Abstract-In this paper, we present a methodology and a tool to derive simple but yet accurate stochastic Markov processes for the description of the energy scavenged by outdoor solar sources. In particular, we target photovoltaic panels with small form factors, as those exploited by embedded communication devices such as wireless sensor nodes or, concerning modern cellular system technology, by small-cells. Our models are especially useful for the theoretical investigation and the simulation of energetically self-sufficient communication systems including these devices.The Markov models that we derive in this paper are obtained from extensive solar radiation databases, that are widely available online. Basically, from hourly radiance patterns, we derive the corresponding amount of energy (current and voltage) that is accumulated over time, and we finally use it to represent the scavenged energy in terms of its relevant statistics. Toward this end, two clustering approaches for the raw radiance data are described and the resulting Markov models are compared against the empirical distributions.Our results indicate that Markov models with just two states provide a rough characterization of the real data traces. While these could be sufficiently accurate for certain applications, slightly increasing the number of states to, e.g., eight, allows the representation of the real energy inflow process with an excellent level of accuracy in terms of first and second order statistics.Our tool has been developed using Matlab TM and is available under the GPL license at .
In this paper we present a novel framework for ns2 to facilitate the simulation and, in general, the design of beyond 3G networks. The set of libraries we wrote for this purpose is called Multi InteRfAce Cross Layer Extension for ns2 (MIRACLE). They enhance the functionalities offered by the Network Simulator ns2 by providing an efficient and embedded engine for handling cross-layer messages and, at the same time, enabling the coexistence of multiple modules within each layer of the protocol stack. For instance, multiple network, link, MAC or physical layers can be specified and used within the same node. The implications of this are manifold. First of all, the framework facilitates the implementation and the simulation of modern communication systems in ns2. Secondly, due to its modularity, the code will be portable, re-usable and extensible.As an example of the advantages offered by our architecture, we show how the MIRACLE framework can be used to quickly set up protocol architectures for Ambient Networks  and evaluate their performance in wireless and multi-technology environments. We stress that, even though the emphasis in the present paper is put on wireless systems, MIRACLE is a general framework which can be used for simulating wired networks as well as a mixture of wired and wireless scenarios. Throughout the paper we also discuss some of the downsides of existing ns2 extensions, which are often programmed in a rather ad hoc manner, according to specific needs or technologies and, as such, are often difficult to extend/re-use. In contrast, our effort aims at providing well defined interfaces and is based on a truly modular architectural design. Our work can be seen as a step toward the definition of a standard framework for the simulation of cross-layer, multi-technology and mobile systems in ns2.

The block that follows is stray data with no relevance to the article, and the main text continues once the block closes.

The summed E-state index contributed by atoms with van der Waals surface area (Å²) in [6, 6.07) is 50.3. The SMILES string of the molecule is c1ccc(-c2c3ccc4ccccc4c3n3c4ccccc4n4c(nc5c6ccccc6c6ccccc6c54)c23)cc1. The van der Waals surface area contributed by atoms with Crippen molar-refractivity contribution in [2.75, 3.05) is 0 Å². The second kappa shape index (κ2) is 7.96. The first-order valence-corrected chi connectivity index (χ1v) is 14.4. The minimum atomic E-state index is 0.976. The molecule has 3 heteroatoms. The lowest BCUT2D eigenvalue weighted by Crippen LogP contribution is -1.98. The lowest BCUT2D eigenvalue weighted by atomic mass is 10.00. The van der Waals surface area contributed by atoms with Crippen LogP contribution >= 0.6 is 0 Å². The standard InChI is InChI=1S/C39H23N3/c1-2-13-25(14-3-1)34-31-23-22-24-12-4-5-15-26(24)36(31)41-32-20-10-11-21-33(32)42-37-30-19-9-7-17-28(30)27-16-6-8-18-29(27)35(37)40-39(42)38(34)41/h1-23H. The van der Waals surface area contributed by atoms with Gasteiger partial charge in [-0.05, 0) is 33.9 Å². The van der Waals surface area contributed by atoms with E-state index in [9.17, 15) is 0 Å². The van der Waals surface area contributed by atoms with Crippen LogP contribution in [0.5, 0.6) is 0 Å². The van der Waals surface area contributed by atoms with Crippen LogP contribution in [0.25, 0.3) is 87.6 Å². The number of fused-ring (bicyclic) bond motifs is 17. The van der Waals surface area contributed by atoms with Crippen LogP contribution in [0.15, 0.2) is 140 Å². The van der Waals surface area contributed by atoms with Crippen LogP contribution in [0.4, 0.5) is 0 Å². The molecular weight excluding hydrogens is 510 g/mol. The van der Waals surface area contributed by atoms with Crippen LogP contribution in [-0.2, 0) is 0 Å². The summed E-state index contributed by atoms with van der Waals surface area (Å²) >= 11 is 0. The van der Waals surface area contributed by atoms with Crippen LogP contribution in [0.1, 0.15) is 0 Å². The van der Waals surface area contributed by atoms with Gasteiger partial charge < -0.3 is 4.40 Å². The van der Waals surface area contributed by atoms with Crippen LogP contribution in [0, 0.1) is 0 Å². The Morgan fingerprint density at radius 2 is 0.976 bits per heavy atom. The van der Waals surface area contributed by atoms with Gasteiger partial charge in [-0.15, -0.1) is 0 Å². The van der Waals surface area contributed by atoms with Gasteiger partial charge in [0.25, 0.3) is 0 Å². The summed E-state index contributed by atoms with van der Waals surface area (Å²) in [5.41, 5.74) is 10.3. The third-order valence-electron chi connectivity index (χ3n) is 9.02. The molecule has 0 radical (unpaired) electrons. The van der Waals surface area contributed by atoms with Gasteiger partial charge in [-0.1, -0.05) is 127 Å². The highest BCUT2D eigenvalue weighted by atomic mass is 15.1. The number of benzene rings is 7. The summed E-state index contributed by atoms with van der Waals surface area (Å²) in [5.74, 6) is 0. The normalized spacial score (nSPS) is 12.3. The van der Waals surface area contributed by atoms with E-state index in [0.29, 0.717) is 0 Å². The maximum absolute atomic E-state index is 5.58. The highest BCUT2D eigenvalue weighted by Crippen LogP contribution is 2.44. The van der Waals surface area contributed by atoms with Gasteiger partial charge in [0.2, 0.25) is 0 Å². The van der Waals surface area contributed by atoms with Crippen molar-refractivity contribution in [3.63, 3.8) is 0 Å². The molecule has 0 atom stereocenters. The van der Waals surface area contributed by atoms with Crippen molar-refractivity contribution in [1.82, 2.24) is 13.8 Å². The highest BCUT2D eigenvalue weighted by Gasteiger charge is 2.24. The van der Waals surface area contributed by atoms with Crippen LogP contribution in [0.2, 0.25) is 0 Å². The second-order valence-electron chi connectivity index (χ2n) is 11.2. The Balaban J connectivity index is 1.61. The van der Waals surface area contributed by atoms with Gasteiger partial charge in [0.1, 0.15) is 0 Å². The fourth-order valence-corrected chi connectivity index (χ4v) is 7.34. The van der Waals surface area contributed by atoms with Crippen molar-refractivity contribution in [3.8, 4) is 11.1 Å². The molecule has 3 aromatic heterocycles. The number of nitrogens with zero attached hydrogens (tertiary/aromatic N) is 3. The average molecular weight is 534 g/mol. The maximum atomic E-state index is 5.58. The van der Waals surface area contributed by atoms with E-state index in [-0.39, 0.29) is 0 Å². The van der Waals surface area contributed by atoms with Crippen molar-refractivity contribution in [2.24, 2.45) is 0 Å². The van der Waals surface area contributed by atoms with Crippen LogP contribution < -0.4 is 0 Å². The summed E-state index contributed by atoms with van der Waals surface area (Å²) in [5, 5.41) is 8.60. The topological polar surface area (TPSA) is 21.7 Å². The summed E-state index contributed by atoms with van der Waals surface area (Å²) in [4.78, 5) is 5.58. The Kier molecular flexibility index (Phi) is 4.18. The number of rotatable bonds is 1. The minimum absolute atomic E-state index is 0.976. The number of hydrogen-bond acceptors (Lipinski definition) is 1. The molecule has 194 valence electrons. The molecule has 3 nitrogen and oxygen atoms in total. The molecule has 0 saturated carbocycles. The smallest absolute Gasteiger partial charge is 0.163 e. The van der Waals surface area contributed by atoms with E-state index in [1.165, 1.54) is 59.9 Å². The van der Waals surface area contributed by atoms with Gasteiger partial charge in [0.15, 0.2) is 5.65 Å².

In this article, we cover eco-friendly cellular networks, discussing the benefits that ambient energy harvesting offers in terms of energy consumption and profit. We advocate for future networks where energy harvesting will be massively employed to power network elements; even further, communication networks will seamlessly blend with future power grids. This vision entails the fact that future base stations may trade some of the excess energy they harvest so as to make a profit and provide ancillary services to the electricity grid. We start by discussing recent developments in the energy harvesting field, and then deliberate on the way future energy markets are expected to evolve and the new fundamental trade-offs that arise when energy can be traded. Performance estimates are given throughout to support our arguments, and open research issues in this emerging field are discussed.
Abstract-We consider a two-tier urban Heterogeneous Network where small cells powered with renewable energy are deployed in order to provide capacity extension and to offload macro base stations. We use reinforcement learning techniques to concoct an algorithm that autonomously learns energy inflow and traffic demand patterns. This algorithm is based on a decentralized multi-agent Q-learning technique that, by interacting with the environment, obtains optimal policies aimed at improving the system performance in terms of drop rate, throughput and energy efficiency. Simulation results show that our solution effectively adapts to changing environmental conditions and meets most of our performance objectives. At the end of the paper we identify areas for improvement.
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